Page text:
Monday, May 1, 2006


Conservative Judaism has been rethinking the idea of lifting the ban on gay/lesbian rabbis. An editorial in USA Today by Rabbi Gerald L. Zelizer talks about the change that is occurring since 1992 when he was the international president of the 1,200 Conservative rabbis in the USA and worldwide.

As we've said over and over again, the more people know gay and lesbian people the more they will reject the anti-gay rhetoric from the right. Zeilzer, who used to believe that gays and lesbians couldn't be rabbis now says:

I feel differently. Since the last go-round, as I have become acquainted with more pious and knowledgeable gay and lesbian Jews, I have asked myself why God would design some people with a trait — for which there is paltry evidence that it can be reversed — and then designate individuals with that characteristic as "sinners?" Even if triggered by a gene mutation, as some argue, what is sinful about that? Too many gays I met suffered in their efforts to engage in heterosexual sex, marry heterosexuals, even bear children, only to realize that their homosexuality was immutable.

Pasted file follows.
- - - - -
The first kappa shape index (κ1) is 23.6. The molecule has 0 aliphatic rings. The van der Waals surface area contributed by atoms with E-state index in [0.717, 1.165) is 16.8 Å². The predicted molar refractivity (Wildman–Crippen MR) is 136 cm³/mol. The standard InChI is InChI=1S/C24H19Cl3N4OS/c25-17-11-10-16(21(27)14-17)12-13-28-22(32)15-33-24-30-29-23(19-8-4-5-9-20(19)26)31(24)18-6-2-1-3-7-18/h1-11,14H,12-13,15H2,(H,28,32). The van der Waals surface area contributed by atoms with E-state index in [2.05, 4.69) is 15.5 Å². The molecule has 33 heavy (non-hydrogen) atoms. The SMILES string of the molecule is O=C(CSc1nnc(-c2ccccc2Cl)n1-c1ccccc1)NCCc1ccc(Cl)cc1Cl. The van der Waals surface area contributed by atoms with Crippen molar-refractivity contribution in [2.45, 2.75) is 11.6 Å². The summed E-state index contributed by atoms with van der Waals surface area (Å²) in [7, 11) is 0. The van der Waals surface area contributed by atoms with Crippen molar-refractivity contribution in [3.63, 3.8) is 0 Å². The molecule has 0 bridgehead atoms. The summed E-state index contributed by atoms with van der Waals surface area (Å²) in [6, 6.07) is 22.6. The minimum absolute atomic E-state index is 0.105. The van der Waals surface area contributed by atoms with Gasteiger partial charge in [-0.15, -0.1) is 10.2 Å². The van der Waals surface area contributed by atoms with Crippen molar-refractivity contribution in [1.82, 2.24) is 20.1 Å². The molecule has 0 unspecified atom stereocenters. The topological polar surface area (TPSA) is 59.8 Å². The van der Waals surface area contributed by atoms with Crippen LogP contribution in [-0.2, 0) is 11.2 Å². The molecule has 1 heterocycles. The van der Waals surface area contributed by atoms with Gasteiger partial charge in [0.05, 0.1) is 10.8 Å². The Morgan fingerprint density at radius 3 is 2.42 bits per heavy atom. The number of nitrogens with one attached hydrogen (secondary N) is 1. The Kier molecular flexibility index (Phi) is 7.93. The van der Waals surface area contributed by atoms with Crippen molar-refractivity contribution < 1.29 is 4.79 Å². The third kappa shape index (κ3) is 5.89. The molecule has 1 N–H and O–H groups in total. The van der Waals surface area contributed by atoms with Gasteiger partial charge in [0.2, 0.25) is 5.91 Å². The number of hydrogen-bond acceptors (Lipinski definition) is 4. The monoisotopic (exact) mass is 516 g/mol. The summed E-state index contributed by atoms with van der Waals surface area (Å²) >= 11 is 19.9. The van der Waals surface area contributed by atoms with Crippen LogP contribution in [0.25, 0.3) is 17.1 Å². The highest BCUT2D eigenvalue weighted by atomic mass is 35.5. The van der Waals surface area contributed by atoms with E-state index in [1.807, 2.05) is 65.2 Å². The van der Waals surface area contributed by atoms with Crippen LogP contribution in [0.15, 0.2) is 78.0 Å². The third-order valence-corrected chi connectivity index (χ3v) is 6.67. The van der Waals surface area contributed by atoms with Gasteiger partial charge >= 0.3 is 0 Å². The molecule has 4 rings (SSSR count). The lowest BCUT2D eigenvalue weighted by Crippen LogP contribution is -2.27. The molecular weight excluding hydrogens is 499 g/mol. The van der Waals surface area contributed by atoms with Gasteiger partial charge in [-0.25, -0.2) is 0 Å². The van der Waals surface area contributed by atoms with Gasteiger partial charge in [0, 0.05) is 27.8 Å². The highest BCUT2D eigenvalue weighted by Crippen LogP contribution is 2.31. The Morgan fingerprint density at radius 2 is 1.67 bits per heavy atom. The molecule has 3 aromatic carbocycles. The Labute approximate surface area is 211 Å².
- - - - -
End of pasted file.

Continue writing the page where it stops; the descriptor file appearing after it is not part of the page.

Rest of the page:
Conservative Judaism has always taught that we must upgrade our biblical understanding with new scientific knowledge. Contrary to the biblical assumption that gayness is a sinful choice, our best knowledge today indicates that it is as determined and irrevocable as blue or brown eyes. Of course, adherents of Orthodoxy and even some in my own movement will charge: "How can one be so presumptuous as to think he can improve on the biblical word of God?" Well, Judaism has done that from its inception, especially when moral considerations required it.

The arc keeps shifting...

1 comment:

Bat Kol said...

Ah, there is light in those words. The Christian right wholly relies upon the Old Testament for its stand against gay people (okay, St. Paul too, but his source is the Old Testament, so same thing). If Conservative Jewish Scholarship begins to break open the meaning of Jewish Law and finds an equal place for gay people, what will the Christians argue then?